None of the allegations have been proven in court.

Motorcyclist dead in Abbotsford collision, speed a factor: police

Motorcyclist dead in crash

A man driving a motorcycle is dead after a serious collision with a vehicle in Abbotsford on Sunday.

Abbotsford police responded to the crash at Gladwin Road and Nanaimo Crescent just before 6:30 p.m. 

A motorcycle driver and the driver of a car crashed in the intersection.

"Speed is believed to be a factor in the collision," says Sgt. Paul Walker.

The driver of the motorcycle was transported to hospital with life-threatening injuries. The 58-year-old man later succumbed to his injuries.

Police say the driver of the car, a 21-year-old woman, suffered non-life-threatening injuries and is cooperating with the police.

"AbbyPD Patrol Officers are in the early stages of this investigation and are being assisted by the Integrated Collision Analysis and Reconstruction Service,” says Walker.

Police did not state which driver was driving with speed.

Witnesses who have not yet spoken to police are asked to contact the Abbotsford Police Department at 604-859-5225.

Investigators are also asking for dash-camera footage from anyone who was on Gladwin Road during the collision. 

Motorcycle fatalities worst in 20 years

Motorcycle deaths in Canada have reached an all-time high, according to a recent report by Statistics Canada

According to Transport Canada, 242 motorcycle riders died in 2020, making it the highest number of deaths recorded in over two decades. The deaths were a 24 per cent increase from 195 deaths in 2019. 

StatCan stated in the report that "while many steps have been taken to reduce harm to Canadian motorcyclists, such as legislation, safety programs, driving courses, and safety features for both motorcycles and motorcycle gear, riders continue to be considered vulnerable road users.”

Motorcycle fatalities in Canada are most common among men and those aged 40 to 59 years old. From 2016 to 2020, 55 per cent of the fatalities came from a collision between two or more vehicles.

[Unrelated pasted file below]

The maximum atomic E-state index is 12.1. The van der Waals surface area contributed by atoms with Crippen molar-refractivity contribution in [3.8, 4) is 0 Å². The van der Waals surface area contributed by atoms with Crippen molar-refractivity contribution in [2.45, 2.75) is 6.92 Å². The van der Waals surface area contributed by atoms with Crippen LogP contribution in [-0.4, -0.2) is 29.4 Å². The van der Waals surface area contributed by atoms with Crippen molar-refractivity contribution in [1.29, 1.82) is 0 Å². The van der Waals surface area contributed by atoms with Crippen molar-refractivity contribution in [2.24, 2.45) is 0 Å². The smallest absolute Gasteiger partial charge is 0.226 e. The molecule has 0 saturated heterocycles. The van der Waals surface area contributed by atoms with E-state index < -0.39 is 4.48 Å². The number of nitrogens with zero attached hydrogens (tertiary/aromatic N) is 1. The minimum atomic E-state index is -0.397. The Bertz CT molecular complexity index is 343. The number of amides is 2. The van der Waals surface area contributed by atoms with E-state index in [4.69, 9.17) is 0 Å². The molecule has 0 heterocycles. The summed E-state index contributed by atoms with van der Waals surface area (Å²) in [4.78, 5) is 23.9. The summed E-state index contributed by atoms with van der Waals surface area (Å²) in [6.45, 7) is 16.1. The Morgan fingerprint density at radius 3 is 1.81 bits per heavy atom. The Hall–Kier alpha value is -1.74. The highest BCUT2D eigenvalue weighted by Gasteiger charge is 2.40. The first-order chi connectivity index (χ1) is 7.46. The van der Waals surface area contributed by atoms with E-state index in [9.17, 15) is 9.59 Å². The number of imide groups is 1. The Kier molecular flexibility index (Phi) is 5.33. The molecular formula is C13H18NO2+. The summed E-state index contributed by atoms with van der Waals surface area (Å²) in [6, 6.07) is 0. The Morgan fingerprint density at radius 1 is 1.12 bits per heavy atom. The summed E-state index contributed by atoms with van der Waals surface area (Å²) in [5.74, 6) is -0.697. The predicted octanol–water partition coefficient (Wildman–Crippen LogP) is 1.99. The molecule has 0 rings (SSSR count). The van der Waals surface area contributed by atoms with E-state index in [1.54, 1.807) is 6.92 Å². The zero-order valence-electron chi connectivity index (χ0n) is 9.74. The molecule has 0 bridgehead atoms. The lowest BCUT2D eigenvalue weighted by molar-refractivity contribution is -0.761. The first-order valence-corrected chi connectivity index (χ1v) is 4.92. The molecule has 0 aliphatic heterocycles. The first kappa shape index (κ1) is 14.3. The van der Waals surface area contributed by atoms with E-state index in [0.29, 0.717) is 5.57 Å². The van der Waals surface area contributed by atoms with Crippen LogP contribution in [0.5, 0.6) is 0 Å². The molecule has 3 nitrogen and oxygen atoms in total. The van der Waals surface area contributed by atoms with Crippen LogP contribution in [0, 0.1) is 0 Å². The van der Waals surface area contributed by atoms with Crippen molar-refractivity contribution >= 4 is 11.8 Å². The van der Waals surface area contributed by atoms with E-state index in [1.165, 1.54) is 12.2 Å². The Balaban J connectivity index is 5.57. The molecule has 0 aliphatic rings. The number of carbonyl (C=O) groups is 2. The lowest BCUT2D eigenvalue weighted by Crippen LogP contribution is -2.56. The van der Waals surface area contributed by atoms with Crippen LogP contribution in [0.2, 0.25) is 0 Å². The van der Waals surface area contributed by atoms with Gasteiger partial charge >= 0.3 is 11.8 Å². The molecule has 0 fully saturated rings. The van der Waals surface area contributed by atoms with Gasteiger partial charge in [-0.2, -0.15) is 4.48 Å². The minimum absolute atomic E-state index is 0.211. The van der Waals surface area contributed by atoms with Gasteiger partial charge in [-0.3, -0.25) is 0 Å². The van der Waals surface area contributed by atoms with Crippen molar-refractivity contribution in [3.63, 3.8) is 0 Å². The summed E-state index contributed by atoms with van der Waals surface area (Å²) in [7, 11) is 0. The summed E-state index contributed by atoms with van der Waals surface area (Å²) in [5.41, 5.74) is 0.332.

Intersections were also found to be the leading location of fatal motorcycle collisions in Canada with highways being second. 

Vancouver businessman issued 14-year ban from securities market

Banned from markets

The B.C. Securities Commission has banned a Vancouver businessman from the capital markets for 14 years for misrepresenting funds raised in a private placement related to the Bridgemark Group consulting case.

Robert Earle Dawson, the former CEO of BLOK Technologies Inc., is prohibited from acting as a director or officer of a public company and barred from stock promotion, consulting, and management work in connection with the securities or derivatives market, according to a commission statement Monday.

As well, Dawson’s former colleague David Malcolm Alexander, the company’s CFO, has been issued a likewise ban, but only for three years, and fined $25,000.

Dawson, from Vancouver, and Alexander, from West Vancouver, came to an agreement with the commission with their hearing set to commence Monday. The commission noted Dawson would not be fined as he “isn’t able to pay a financial sanction that would normally be part of a settlement.”

It’s understood that the commission has outstanding allegations against BLOK itself, as well as James Joseph Hyland, its former vice-president and director. However, the commission stated Monday BLOK is in the process of being dissolved.  

In 2018, BLOK, then purporting to be investing in blockchain technology, raised $5.4 million but ended up spending $4.5 million of the funds on consulting fees, the commission stated.

Both Dawson and Alexander misrepresented that “the company would retain just a small portion of funds raised through a private placement,” the commission stated.

BLOK was one of 11 penny stock firms, along with over two dozen consultants and their respective companies, formerly cited in the Bridgemark Group consulting case for alleged illegal distribution of securities and conduct abusive to the capital markets.

Then, BCSC executive director Peter Brady alleged the companies raised over $50 million in private placement proceeds from the consultants only to return much of the money back to the consulting firms as consulting fees “when little or no consulting services had been or were intended to be performed.”

Those administrative charges — once considered the largest proceeding in the commission’s history — were dropped but the commission circled back to many of the companies for the alleged misrepresentations.

Three companies, Beleave Inc., New Point Exploration Corp. and Speakeasy Cannabis Corp. have already admitted to such violations. In addition to BLOK, the commission has hearings scheduled this year for three other companies (Affinor, Green 2 Blue and Preveceutical).

The arrangements included the consultants buying most of the shares in a cash swap and then selling them to retail investors, some of whom have launched an ongoing (and to date, partly successful) class-action lawsuit against the now former Bridgemark Group respondents.

The commission also circled back with amended hearing notices against four individuals it alleges played a key role in the consulting and trading arrangements of some of the companies.